Must Visit Hindu Mandirs In UK
Approximately more than 150 Hindu temples are available in UK where some temples' photography is not allowed. Some of those mandirs you can visit are as below :
Shree Ganapathy Temple, Wimbledon
Picture Source: Google Street View
Tucked down a private street in Wimbledon, this mandir has a simple construction. It opened in 1981 out of a structure that was previously a church hall. It was renewed by Hindu rules and turned into completely blessed Hindu mandir in Europe.
Shree Ganapathy Temple, 125-133 Effra Road, Wimbledon
Shree Swaminarayan Temple, Willesden
Picture Source: Matt Brown
This Hindu mandir likewise renewed from the church building. In 1975, there was a need of temple for the increasing number of Swaminarayan devotees who had moved from East Africa to the UK since the 1960s. The gathering developed, and the temple assumed control over the working nearby, before obliterating the two existing structures and supplanting them with the present incarnation. It's a three-storey red block building, combination of a British and Hindu design, and opened in 1988.
Shree Swaminarayan Temple Willesden, 220-222 Willesden Lane
Shri Swaminarayan Mandir, Neasden
Picture Source: Gerlando
Popularly known as Neasden Temple, this is the one most Londoners know about. It's available to general society most days (timings here) and is allowed to visit. It's important these rules previously you go, as it is a functional place of Hindu devotees.
When it was constructed, it was the biggest customary Hindu mandir outside India, however, this record has since been exceeded. It was initiated and opened in 1995.
Shri Swaminarayan Mandir, 105-119 Brentfield Road, Neasden, NW10 8LD
Shri Sanatan Hindu Temple, Wembley
Picture Source: Adrian Chandler
This temple is carved from imported Indian limestone and took a noteworthy 14 years to construct, and opened in 2010.
You can have a free visit to the temple and see within, yet once more, no photography is permitted, and there's a strict clothing standard here.
Sri Sanatan Hindu Temple, Ealing Road, Wembley
Sri Nathji Sanatan Hindu Temple, Leytonstone
Picture Source: Secretlondon under a Creative Commons permit
This mandir is run by charity from the Shri Sanatan Hindu Mandir in Wembley (above), in spite of the fact that the structures are different in style. Its opening was in 1980 by the charity Shri Vallabh Nidhi UK with the purpose of propelling the Hindu faith.
Nathji Shri Sanatan Hindu Temple, L59-l9l Whipps Cross Road, Leytonstone
ISKCON-Soho Temple (Radha Krishna Temple)
Picture Source: Google Street View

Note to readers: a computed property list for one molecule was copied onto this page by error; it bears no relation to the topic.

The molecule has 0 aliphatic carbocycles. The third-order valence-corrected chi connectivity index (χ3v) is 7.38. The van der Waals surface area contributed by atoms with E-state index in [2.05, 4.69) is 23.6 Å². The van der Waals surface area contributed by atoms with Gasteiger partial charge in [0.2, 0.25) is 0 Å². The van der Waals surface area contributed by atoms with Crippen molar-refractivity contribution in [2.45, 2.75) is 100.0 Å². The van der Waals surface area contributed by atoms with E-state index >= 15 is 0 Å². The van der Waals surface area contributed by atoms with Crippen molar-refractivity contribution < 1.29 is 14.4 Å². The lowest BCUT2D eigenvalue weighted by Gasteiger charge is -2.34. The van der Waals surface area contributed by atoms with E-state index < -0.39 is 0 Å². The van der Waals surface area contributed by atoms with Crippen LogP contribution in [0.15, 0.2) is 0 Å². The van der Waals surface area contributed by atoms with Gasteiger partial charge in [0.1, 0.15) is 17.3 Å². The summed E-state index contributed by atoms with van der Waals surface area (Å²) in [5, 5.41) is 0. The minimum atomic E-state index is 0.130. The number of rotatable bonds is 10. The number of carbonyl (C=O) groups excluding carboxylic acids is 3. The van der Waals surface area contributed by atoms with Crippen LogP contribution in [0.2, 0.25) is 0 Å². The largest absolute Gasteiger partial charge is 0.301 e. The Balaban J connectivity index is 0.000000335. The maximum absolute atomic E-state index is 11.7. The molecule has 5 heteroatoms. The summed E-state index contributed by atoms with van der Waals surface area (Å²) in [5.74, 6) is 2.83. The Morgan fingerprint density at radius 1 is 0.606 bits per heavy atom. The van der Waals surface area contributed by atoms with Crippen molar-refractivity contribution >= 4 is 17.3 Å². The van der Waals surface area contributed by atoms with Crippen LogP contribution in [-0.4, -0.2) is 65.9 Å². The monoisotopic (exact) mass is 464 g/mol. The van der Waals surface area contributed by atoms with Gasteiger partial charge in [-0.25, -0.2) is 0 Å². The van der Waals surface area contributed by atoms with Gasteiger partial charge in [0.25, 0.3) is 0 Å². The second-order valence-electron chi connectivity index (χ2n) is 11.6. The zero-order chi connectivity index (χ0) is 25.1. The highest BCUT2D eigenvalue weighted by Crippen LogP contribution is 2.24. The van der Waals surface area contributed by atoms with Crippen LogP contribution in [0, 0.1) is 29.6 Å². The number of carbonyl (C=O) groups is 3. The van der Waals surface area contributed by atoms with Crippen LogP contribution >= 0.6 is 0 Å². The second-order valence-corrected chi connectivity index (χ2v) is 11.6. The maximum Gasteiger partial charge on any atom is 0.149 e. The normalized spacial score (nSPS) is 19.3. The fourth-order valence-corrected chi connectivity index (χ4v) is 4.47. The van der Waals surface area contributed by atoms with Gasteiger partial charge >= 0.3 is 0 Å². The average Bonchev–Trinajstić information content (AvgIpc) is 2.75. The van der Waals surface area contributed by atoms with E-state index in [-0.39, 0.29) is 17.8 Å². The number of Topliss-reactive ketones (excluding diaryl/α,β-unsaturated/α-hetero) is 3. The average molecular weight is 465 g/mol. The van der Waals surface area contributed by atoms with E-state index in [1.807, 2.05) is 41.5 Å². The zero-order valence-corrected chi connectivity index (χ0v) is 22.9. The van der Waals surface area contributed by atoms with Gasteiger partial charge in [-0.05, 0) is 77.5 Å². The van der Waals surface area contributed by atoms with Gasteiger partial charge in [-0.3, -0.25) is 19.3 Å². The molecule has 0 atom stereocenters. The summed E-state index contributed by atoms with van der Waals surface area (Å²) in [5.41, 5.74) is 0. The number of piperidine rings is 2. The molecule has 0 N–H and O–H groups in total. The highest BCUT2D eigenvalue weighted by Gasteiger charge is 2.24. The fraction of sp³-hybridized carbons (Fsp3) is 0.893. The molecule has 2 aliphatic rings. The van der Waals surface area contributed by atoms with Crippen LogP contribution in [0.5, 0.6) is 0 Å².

You may have seen (or heard) people from the Hare Krishna community spreading their message in Soho and Oxford Street. They're from the above temple in Soho Street.
People from the International Society for Krishna Consciousness (ISKCON)first came in London in the 1960s, sent by the general public's pioneer from the San Francisco temple to set up a UK base. The main temple was situated in a storehouse in Covent Garden, and it was between this time Beatle George Harrison fascinated by their work, welcoming them to Abbey Road Studios to record and co-marking the rent on the general public's new premises in Bloomsbury. In 1979, the main London temple moved to its present propositions at Soho Square.
This mandir is available to people in general, just like Govinda's veggie lover eatery nearby (see picture) which is regulated by the temple.
Radha Krishna Temple, 10 Soho Street
London Sri Murugan Temple, East Ham
Picture Source: Bob Comics
Committed to the Hindu god Muruga, this temple has an astonishingly fancy carved pinnacle, a significant complexity to the suburban housing which encompasses it.
London Sri Murugan Temple, 78 Church Road, East Ham
Wat Buddhapadipa, Wimbledon
The Uposatha Hall, or principle sanctuary. Photograph: D A Scott
This present one's a Buddhist mandir, arranged in four sections of land of land in Wimbledon, including an elegant lake and bloom plants. It has solid connections with London's Royal Thai Embassy and has facilitated numerous people from Thai eminence throughout the years.
The elegant building presented above is the Uposatha Hall, or main temple, which was opened in 1982.
Picture Source: maribogni
The main house and cabin are home to a library — open to people in general for inquiring about purposes — and Shrine Room, home to a brilliant statue of the Buddha, to which offerings are made. The sanctuary and grounds are regularly open to general society amid London Open House Weekend.
Picture Source: Mike T
Wat Buddhapadipa Temple, 14 Calonne Road, Wimbledon
SKS Swaminarayan Temple East London, Forest Gate
Picture: Google Street View
26 August 1988 saw the official opening of this temple, after numerous times of attempts to locate a reasonable area by nearby Kutchee Hindu devotees. They had been encouraging house-to-house commitments in the neighbourhood 1976, and as they expanded in number, a lasting site was required. The arrive on Shaftesbury Avenue (not that Shaftesbury Avenue) was purchased in 1985, and the reason constructed temple was a consequence of a neighbourhood gathering commitments crusade.
SKS Swaminarayan Temple, 22-24 Shaftesbury Avenue, Forest Gate
Gurdwara Sri Guru Singh Sabha, Southall
Havelock Road Gurdwara. Picture Source: Nigel Bewley
This is the biggest Gurdwara — the Sikh place of love — outside of India, split crosswise over two regions in Southall. The structure on Havelock Road, before a dairy, was changed into a Gurdwara in 1967, and the second site was opened in 1997.
The Gurdwara additionally runs a Sikh school, Khalsa Primary, which is likewise in Southall.
Gurdwara Sri Guru Singh Sabha, Havelock Road and Park Avenue, Southall